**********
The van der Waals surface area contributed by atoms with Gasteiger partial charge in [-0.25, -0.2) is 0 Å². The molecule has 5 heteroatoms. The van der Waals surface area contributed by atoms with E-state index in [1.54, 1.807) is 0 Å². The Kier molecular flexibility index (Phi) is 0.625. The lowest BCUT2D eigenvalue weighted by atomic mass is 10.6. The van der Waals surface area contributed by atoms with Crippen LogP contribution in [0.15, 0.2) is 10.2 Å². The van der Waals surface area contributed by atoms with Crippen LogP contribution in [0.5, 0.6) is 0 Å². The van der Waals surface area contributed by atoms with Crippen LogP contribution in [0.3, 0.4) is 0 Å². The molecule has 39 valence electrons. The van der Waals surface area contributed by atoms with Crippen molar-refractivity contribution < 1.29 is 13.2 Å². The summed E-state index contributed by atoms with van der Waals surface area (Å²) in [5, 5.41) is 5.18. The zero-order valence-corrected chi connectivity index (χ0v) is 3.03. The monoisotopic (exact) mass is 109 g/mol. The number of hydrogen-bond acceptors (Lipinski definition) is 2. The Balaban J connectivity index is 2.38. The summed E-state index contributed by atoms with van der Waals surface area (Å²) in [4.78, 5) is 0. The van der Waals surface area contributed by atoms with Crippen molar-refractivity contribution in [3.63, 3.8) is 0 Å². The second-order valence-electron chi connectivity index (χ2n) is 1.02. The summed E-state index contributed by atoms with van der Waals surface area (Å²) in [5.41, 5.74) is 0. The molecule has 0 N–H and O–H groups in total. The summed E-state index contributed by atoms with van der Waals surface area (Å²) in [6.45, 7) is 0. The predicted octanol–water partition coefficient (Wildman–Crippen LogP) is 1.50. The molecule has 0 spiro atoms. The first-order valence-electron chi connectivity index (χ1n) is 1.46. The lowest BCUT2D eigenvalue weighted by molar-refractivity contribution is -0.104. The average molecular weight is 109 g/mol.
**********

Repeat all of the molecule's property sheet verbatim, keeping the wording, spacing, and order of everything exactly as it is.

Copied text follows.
The van der Waals surface area contributed by atoms with Gasteiger partial charge in [-0.25, -0.2) is 0 Å². The molecule has 5 heteroatoms. The van der Waals surface area contributed by atoms with E-state index in [1.54, 1.807) is 0 Å². The Kier molecular flexibility index (Phi) is 0.625. The lowest BCUT2D eigenvalue weighted by atomic mass is 10.6. The van der Waals surface area contributed by atoms with Crippen LogP contribution in [0.15, 0.2) is 10.2 Å². The van der Waals surface area contributed by atoms with Crippen LogP contribution in [0.5, 0.6) is 0 Å². The van der Waals surface area contributed by atoms with Crippen LogP contribution in [0.3, 0.4) is 0 Å². The molecule has 39 valence electrons. The van der Waals surface area contributed by atoms with Crippen molar-refractivity contribution < 1.29 is 13.2 Å². The summed E-state index contributed by atoms with van der Waals surface area (Å²) in [5, 5.41) is 5.18. The zero-order valence-corrected chi connectivity index (χ0v) is 3.03. The monoisotopic (exact) mass is 109 g/mol. The number of hydrogen-bond acceptors (Lipinski definition) is 2. The Balaban J connectivity index is 2.38. The summed E-state index contributed by atoms with van der Waals surface area (Å²) in [4.78, 5) is 0. The van der Waals surface area contributed by atoms with Crippen molar-refractivity contribution in [3.63, 3.8) is 0 Å². The second-order valence-electron chi connectivity index (χ2n) is 1.02. The summed E-state index contributed by atoms with van der Waals surface area (Å²) in [5.41, 5.74) is 0. The molecule has 0 N–H and O–H groups in total. The summed E-state index contributed by atoms with van der Waals surface area (Å²) in [6.45, 7) is 0. The predicted octanol–water partition coefficient (Wildman–Crippen LogP) is 1.50. The molecule has 0 spiro atoms. The first-order valence-electron chi connectivity index (χ1n) is 1.46. The lowest BCUT2D eigenvalue weighted by molar-refractivity contribution is -0.104. The average molecular weight is 109 g/mol.